Chef Michelle DeLand acquired her knife skills, how to make a roux, and what it takes to make soufflé from some of the gurus in the food industry. American-born DeLand trained with Madeline Kamman (the NY Times called her “Flinty, Revered Teacher of Chefs“) in San Francisco. She also had the opportunity to work under Chef and TV personality Jacques Pepin for a short period.
Today’s foodie trends (think: charcuterie, fermented foods and designer cheeses) are nothing new to Michelle DeLand, who has long worked with local farmers around the Edmonton area sourcing quality ingredients. She is happy to see when people get excited about their food and pay attention to product sourcing. DeLand spent quite a bit of time in Europe as a child and tells me that to her father instilled two foodie rules that she continues to live by “Dinner hour is sacred” and “Eat well and love good wine.”
Extraordinary Food is the name of DeLand’s catering company, and where she now focuses her attention, after years in Edmonton restaurant kitchens including Jack’s Grill and Zenari’s. Her food philosophy is quality, where practical organic and as much as possible local. With her catering business, DeLand admits that she has to be realistic about her limitations when it comes to project scope. When she is not catering, you can find Michelle DeLand providing instruction on proper knife skills as a representative for ZWILLING J.A. HENCKELS TWIN© in Edmonton.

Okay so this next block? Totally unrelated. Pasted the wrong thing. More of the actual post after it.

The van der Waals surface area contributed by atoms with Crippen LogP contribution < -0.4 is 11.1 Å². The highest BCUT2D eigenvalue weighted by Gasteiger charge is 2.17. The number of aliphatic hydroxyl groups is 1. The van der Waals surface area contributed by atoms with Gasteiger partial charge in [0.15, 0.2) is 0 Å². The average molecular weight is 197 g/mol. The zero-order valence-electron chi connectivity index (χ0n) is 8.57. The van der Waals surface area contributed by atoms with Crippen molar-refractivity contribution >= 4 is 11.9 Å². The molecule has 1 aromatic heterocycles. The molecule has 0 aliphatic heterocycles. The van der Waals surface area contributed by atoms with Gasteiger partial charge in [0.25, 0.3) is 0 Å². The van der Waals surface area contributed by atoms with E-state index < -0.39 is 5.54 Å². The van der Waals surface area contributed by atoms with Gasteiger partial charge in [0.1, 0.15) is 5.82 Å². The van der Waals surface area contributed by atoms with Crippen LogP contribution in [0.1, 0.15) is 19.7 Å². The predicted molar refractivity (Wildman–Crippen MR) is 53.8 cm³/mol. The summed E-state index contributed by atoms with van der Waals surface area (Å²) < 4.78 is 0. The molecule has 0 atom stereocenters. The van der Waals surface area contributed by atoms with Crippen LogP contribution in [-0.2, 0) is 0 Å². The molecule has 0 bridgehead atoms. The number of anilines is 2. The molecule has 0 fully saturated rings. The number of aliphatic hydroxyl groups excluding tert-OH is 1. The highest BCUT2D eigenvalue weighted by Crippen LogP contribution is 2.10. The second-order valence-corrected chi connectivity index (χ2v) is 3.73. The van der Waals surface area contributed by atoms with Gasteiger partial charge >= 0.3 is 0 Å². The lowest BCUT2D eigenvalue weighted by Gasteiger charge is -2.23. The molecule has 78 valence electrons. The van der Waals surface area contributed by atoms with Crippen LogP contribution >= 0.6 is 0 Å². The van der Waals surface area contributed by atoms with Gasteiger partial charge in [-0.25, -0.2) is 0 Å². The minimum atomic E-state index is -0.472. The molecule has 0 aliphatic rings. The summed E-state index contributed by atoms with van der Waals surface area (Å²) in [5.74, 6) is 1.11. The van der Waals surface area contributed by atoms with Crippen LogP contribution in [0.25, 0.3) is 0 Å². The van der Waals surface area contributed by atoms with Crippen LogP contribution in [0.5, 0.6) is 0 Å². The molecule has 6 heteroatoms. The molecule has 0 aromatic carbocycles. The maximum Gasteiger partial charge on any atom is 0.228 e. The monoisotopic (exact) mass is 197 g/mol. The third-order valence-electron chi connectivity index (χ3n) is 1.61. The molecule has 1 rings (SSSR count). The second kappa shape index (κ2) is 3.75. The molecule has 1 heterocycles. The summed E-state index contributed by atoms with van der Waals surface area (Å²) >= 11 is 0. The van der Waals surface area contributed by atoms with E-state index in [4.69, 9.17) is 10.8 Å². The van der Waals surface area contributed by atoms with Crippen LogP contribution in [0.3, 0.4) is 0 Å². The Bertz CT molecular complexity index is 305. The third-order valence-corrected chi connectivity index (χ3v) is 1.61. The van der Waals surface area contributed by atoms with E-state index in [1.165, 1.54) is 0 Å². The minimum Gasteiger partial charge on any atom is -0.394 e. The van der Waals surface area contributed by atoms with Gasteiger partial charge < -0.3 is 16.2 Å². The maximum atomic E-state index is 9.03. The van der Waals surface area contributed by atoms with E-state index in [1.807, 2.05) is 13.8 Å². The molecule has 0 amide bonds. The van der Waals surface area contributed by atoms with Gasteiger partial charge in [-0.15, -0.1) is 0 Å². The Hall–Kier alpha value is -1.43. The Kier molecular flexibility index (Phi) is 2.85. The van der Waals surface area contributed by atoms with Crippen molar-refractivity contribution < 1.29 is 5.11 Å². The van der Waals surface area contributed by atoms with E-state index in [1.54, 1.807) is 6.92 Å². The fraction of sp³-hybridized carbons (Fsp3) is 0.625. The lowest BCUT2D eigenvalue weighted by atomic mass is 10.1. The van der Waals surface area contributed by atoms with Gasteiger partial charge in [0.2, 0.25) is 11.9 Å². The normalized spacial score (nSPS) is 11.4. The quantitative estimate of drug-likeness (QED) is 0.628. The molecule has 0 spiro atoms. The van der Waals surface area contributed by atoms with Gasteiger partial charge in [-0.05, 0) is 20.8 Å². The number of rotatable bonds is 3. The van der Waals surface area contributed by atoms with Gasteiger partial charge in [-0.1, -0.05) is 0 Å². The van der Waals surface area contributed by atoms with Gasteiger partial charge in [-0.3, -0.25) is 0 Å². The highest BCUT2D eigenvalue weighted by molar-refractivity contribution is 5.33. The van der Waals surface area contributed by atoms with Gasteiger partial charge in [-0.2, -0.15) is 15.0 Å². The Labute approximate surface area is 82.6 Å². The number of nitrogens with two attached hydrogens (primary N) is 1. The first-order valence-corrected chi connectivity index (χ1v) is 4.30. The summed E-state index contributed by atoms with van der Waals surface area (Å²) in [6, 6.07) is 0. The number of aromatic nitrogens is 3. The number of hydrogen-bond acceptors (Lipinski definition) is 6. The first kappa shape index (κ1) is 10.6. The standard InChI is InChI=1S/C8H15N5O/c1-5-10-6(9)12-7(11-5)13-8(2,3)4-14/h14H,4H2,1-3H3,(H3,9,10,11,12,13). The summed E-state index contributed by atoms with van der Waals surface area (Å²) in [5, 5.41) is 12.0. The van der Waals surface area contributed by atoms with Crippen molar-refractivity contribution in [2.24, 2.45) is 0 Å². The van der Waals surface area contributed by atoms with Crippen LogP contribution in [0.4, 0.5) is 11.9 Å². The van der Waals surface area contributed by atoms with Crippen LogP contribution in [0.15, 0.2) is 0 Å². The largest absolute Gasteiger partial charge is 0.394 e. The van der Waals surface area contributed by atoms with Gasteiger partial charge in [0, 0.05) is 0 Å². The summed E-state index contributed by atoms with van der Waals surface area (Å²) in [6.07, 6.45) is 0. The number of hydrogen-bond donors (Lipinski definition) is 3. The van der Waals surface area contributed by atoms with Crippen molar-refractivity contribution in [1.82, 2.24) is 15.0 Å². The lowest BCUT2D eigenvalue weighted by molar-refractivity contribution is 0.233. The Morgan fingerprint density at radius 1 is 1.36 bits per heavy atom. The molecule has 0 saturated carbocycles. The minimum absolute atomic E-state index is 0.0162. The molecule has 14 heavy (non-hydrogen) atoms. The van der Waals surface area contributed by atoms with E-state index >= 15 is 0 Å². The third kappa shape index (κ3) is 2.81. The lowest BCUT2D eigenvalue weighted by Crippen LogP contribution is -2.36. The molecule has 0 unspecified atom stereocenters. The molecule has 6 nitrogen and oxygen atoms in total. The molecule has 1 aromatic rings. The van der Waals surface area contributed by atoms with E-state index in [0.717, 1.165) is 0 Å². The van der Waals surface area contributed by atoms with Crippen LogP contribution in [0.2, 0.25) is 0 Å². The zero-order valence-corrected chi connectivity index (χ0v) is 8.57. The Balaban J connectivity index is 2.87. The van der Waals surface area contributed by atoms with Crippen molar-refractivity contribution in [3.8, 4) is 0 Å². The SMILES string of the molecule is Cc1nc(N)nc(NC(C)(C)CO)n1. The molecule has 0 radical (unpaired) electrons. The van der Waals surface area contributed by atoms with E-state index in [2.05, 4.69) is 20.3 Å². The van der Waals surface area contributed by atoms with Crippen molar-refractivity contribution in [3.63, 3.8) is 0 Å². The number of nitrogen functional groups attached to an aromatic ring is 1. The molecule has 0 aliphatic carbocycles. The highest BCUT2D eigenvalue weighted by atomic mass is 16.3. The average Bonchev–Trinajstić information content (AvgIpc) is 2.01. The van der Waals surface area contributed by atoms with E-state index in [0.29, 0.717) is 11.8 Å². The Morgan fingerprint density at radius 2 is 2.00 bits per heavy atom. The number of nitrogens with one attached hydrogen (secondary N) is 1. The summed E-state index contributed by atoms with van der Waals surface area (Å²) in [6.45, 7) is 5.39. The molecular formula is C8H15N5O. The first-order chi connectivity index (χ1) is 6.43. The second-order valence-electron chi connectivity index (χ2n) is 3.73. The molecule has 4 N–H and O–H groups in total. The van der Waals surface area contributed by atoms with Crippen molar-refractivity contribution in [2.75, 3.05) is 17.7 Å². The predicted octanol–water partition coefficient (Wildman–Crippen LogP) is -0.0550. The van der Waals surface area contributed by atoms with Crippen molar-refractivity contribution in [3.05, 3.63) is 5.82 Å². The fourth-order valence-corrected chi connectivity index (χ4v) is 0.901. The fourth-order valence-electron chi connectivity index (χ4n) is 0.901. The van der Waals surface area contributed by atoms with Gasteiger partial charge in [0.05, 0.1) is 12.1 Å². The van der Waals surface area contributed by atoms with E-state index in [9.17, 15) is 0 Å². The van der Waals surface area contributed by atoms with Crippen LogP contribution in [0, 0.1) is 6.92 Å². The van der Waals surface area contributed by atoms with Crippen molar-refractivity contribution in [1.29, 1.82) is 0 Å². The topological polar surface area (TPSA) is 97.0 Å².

Besides good food and excellent wine, is following the cooking world outside of Alberta. DeLand admits she is a bit of a junkie when it comes to following the James Beard Foundation for top restaurant ratings, hot chefs and food related programs. One of her favourite chefs is David Tanis and his book A Platter of Figs. It was from these sources that DeLand got the idea for guerrilla dinners, a concept that she describes as a stealth evening for participants.
Chef DeLand has been hosting a series of guerrilla dinners for three years, long enough that she has lost count of how many they have produced. DeLand is clear that this concept is distinct from a “pop-up” where the chef borrows a kitchen and creates a meal. In the case of a guerrilla dinner, you receive an invite, once you RSVP, you know the date, time, and have an indication about a suitable type of wine to bring. Only the day before the event you receive the address. The evening begins with a glass of Prosecco, and the surprise unfolds in an unlikely venue – a warehouse, an exclusive furniture store, an art gallery – it’s a surprise. DeLand’s criteria for location are #1 decent bathrooms, and #2 does the space lend itself to creative staging. These seasonally inspired dinners are open to a maximum of 24 people and with about 25% repeat customers you need to reserve quickly.
If you are lucky enough to live in Edmonton and want to get on the mailing list send an email to firstname.lastname@example.org or contact Extraordinary Food by phone 780-244-7151 (or website – link here).
Here, is some temptation from the last guerrilla dinner:
Roast Parsnip and Honeycrisp Apple Soup with spiced Crème Fraiche and fresh truffles
Homemade Irish Soda Bread
Elk rouladen stuffed with ground elk, pork and spices kosher pickles and pickled carrots
Wrapped in double smoked European bacon served with a red wine demi-glace
Red cabbage braised with maple syrup, cherry vinegar and onions braised with local canola oil
Gateaux made with pommes Anna, and cauliflower fritters
Salad with local greenhouse cucumbers, heritage tomatoes, peppers, mung bean sprout mix (mung bean, red daikon, caraway and basil)
Roasted lemons and a vinaigrette with lemon, pomegranate molasses, mint, garlic and Aleppo peppers
Individual gingerbread cakes with caramel poached Bosc pears and honey bourbon sabayon
Image Credits: All photos provided by and published with the permission of Michelle DeLand @ Extraordinary Food